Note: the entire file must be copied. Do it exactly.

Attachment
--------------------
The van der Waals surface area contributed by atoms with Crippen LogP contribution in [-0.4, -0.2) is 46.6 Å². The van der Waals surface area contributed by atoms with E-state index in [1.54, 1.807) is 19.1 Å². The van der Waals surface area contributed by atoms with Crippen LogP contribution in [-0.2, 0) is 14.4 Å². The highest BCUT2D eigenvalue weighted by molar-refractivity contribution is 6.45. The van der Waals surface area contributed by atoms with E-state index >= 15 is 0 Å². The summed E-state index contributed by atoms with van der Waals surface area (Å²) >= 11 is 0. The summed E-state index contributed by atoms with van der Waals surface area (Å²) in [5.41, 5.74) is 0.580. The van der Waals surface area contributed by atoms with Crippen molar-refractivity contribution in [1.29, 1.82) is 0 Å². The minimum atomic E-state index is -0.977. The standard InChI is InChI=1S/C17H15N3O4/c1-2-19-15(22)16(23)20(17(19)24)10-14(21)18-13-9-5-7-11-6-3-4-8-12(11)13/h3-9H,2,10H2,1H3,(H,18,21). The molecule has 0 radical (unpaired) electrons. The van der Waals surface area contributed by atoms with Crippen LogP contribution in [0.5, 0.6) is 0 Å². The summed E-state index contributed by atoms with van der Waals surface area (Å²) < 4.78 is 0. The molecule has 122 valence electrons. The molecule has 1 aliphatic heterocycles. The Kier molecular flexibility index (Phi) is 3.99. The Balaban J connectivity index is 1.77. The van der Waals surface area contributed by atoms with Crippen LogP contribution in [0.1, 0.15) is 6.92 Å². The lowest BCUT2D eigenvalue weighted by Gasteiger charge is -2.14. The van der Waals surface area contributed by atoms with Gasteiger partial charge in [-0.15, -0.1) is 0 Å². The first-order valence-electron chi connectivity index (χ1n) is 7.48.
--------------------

The van der Waals surface area contributed by atoms with Crippen LogP contribution in [-0.4, -0.2) is 46.6 Å². The van der Waals surface area contributed by atoms with E-state index in [1.54, 1.807) is 19.1 Å². The van der Waals surface area contributed by atoms with Crippen LogP contribution in [-0.2, 0) is 14.4 Å². The highest BCUT2D eigenvalue weighted by molar-refractivity contribution is 6.45. The van der Waals surface area contributed by atoms with E-state index >= 15 is 0 Å². The summed E-state index contributed by atoms with van der Waals surface area (Å²) >= 11 is 0. The summed E-state index contributed by atoms with van der Waals surface area (Å²) in [5.41, 5.74) is 0.580. The van der Waals surface area contributed by atoms with Crippen molar-refractivity contribution in [1.29, 1.82) is 0 Å². The minimum atomic E-state index is -0.977. The standard InChI is InChI=1S/C17H15N3O4/c1-2-19-15(22)16(23)20(17(19)24)10-14(21)18-13-9-5-7-11-6-3-4-8-12(11)13/h3-9H,2,10H2,1H3,(H,18,21). The molecule has 0 radical (unpaired) electrons. The van der Waals surface area contributed by atoms with Crippen LogP contribution in [0.5, 0.6) is 0 Å². The summed E-state index contributed by atoms with van der Waals surface area (Å²) < 4.78 is 0. The molecule has 122 valence electrons. The molecule has 1 aliphatic heterocycles. The Kier molecular flexibility index (Phi) is 3.99. The Balaban J connectivity index is 1.77. The van der Waals surface area contributed by atoms with Crippen LogP contribution in [0.1, 0.15) is 6.92 Å². The lowest BCUT2D eigenvalue weighted by Gasteiger charge is -2.14. The van der Waals surface area contributed by atoms with Gasteiger partial charge in [-0.15, -0.1) is 0 Å². The first-order valence-electron chi connectivity index (χ1n) is 7.48.